To start off with, they have got every square inch of the park covered. Like commandos in a Z-level security team. As I don’t conform to this aggressive treatment of what could have been a lovely morning walk, I decide to explore the natural beauty that spring has so lovingly showered upon this confined area approved of by humans. I want to saunter around slowly, to let Chikoo take a closer look at the flowers that have caused the lovely riot of colors and the varieties of butterflies fluttering within reach. But the health worshippers have other plans. I am guided by a force that is unstoppable, though not unseen. It happens to be these groups of 2,3 or so (the maximum size of the group is dependent on the radius of the stoned pathways) walking enthusiasts that completely determine the speed and direction of my exploration. They flay their sweaty arms like not-so-colorful British soldiers and move in a military centrifuge, leaving no room for deviations by people with different ideas. Like storms, they take in everything that’s in their path. Even small children, who by nature, are rebellious and give the toughest challenge to this unspoken rule that I call walk-like-a-martian. My mom calls out from afar and asks me not to let go of Chikoo’s hand. “Be careful, they will walk over him”, she says. I stifle the urge to ask her if she might be unwittingly supporting the cause by giving into their rule. But she’s already taken.

By this time, I am already regretting my first decision of the day. After a few more feeble, unsuccessful attempts, I decide that being an onlooker in this Roman Colosseum would be safest and perhaps more entertaining. I try to herd Chikoo to an available seating. Voila, there’s none. They are all taken by those who are in the finishing stages of the military exercise. Nevertheless, the military seems to have some compassion towards those who are looking for a seat. The retirees are treated less combatively and I am allowed to make little stops each time I spot a seat. Whew!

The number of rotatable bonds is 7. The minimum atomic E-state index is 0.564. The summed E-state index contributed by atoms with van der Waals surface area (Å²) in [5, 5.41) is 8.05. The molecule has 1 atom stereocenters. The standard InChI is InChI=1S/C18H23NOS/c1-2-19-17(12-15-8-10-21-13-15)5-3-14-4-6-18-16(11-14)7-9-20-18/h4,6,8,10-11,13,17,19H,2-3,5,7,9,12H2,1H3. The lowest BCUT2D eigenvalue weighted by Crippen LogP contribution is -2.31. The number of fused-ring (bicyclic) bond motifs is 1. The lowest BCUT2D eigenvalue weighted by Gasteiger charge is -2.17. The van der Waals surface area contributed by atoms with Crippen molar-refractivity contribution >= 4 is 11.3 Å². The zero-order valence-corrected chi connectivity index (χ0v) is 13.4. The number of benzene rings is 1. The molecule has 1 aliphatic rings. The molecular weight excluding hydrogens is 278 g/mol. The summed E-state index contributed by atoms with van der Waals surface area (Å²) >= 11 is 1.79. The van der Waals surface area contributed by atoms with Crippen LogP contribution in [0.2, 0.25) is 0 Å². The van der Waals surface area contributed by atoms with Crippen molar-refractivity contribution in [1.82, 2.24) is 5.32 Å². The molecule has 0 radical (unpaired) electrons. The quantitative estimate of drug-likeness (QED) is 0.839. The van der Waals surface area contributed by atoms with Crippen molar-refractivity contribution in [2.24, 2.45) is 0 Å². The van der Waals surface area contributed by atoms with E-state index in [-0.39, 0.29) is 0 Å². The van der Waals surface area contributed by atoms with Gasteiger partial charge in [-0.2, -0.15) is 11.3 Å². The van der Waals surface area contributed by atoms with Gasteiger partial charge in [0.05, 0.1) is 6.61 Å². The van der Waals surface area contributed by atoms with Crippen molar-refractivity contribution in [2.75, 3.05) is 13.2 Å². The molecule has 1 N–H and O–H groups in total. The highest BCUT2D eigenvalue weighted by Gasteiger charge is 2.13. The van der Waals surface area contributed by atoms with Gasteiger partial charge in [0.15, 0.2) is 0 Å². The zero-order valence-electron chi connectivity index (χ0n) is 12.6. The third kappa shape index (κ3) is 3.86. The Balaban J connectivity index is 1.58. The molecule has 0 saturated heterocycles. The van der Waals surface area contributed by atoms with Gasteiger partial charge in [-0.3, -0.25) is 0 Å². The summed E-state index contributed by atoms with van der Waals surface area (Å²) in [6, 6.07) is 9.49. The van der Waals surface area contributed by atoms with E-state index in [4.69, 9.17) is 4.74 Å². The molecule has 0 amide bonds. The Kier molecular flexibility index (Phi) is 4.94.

The retirees at the park amuse Chikoo to no end. Well, me too to be honest. The only difference between us being that he looks on with absolute bewilderment at their current occupations on the seats while I am trying hard to hide my guffaws. Some are lying down flat, heaving their sack-like, renegade tummies to obedience. A few others are playing safe and trying out breathing exercises that makes Chikoo exclaim, “Amma, uncle sneezing!”. I sush him and wonder whether the subject of his scrutiny was more embarassed than I am. Another bench has two elderly ladies discussing their daughters-in-law. One says, “Swalpa bittu kodabeku avalu” (“She should be more adjusting”). To which the other replies, “Naanu nanna sose ge adanne helthini, elli keltare eegina kalada hudugiru?” (“I am always telling that to my d-i-l, but do these modern girls listen?”). I realize why these ladies were so eager to find a place to sit down, and had disappeared from my view right after they entered the park. Well, the mouth needs exercise too and who should know that better than women, huh?